According to a recent survey, carried out by YouGov, almost 29% of people are bullied at work, causing 36% of victims to quit their role, whilst 46% of victims said it ‘adversely’ affected their performance at work
This is an edited version of an article which originally appeared on Business Advice
So, if you can’t run and tell the teacher anymore – how can grown adults cope with bullying in the workplace?
Never laugh or smile at behaviour you don’t find funny
It’s a natural reaction to often laugh off an insulting remark as it’s an instinctive reflex to water down an insulting comment, especially when you’re in work and expected to act in a professional manner. While this may be an easy way to mask how such a comment affects you, what it subconsciously does is make this type of behaviour acceptable.
A more effective way to tackle abusive treatment at work is to stay calm and have a very light conversation with the person in question using softer, less accusatory words like, “I’m confused about why you said this to me in that way.”
Hopefully, what this will do is allow them to know that you are sensitive to certain things and give them an opportunity to rectify their behaviour.
Keep an account of the way you’re being treated
Keep records of all situations that make you unhappy because, if they lead to a disciplinary case later, you’ll be expected to have collated evidence to prove what has happened – although, if you choose to do this, it’s recommended that you keep this information private.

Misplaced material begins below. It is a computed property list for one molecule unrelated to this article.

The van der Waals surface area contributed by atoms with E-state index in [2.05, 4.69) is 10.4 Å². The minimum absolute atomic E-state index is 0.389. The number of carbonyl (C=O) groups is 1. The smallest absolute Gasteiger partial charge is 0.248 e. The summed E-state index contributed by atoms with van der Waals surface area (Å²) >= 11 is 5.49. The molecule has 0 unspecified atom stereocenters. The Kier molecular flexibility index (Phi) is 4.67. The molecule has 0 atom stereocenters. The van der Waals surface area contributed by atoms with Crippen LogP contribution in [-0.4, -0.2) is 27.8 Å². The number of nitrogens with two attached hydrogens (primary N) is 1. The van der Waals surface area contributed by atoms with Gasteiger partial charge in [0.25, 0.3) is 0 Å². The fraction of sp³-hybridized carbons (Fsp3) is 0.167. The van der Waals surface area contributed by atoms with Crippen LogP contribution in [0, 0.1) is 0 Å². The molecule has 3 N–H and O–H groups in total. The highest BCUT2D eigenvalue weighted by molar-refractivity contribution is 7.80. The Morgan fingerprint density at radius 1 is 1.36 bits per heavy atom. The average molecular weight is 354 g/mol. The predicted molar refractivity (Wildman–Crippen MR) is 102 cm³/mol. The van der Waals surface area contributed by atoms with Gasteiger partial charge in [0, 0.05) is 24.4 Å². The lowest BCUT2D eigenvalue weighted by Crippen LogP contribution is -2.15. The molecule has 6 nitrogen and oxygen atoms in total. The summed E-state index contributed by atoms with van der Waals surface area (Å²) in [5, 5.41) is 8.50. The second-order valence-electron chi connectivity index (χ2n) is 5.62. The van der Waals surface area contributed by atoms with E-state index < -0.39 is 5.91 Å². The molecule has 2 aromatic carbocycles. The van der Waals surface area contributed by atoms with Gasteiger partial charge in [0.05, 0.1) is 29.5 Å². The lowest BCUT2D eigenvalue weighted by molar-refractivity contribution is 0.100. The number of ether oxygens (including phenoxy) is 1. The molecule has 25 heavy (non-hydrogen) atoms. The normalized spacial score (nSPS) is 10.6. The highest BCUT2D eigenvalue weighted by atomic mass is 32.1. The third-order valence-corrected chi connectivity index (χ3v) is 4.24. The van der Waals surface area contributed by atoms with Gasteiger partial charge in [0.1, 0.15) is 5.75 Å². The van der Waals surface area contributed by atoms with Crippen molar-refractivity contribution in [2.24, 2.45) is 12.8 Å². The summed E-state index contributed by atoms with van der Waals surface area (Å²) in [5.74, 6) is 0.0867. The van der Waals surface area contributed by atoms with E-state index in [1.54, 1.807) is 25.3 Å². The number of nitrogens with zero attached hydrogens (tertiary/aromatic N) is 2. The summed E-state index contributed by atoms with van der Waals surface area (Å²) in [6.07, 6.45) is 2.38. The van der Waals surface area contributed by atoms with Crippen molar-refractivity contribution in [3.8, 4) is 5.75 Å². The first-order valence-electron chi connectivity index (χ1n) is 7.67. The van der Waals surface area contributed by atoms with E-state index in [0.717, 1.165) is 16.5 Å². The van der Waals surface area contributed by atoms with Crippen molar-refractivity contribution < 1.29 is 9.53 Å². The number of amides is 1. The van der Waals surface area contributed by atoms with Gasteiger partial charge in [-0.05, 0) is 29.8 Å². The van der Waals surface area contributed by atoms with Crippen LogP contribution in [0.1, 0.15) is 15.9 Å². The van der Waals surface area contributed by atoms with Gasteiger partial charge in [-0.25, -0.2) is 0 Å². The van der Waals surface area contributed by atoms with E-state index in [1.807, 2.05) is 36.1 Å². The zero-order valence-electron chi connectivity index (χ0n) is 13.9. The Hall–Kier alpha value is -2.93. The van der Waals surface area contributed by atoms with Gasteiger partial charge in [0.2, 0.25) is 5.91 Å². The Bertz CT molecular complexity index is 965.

Occasionally, as work becomes more pressurised, we can feel like we are being targeted in a malicious way but it’s not uncommon in the corporate world for people to fly off the handle now and then, but it’s important, if the issue persists, to flag it.
Remember it’s not personal…
It’s difficult while you are enduring such behaviour not to feel like it is an attack against your character but, in reality, it is a reflection of the bully and their corrupted personality.
It is best to try and speak to the bully unofficially, meaning a one-to-one meeting, or to ask for a meeting where your concerns can be recorded; then, if things are not resolved, make an official complaint. Understand, though, that this final step is where things will never be the same between you and them again.
If you are an employer who fears you run a toxic environment it’s important to recognise that what you are worried about is, in fact, abuse. Conducting an anonymous survey to get an understanding of your overall employee wellbeing in the office would be a productive step in the right direction.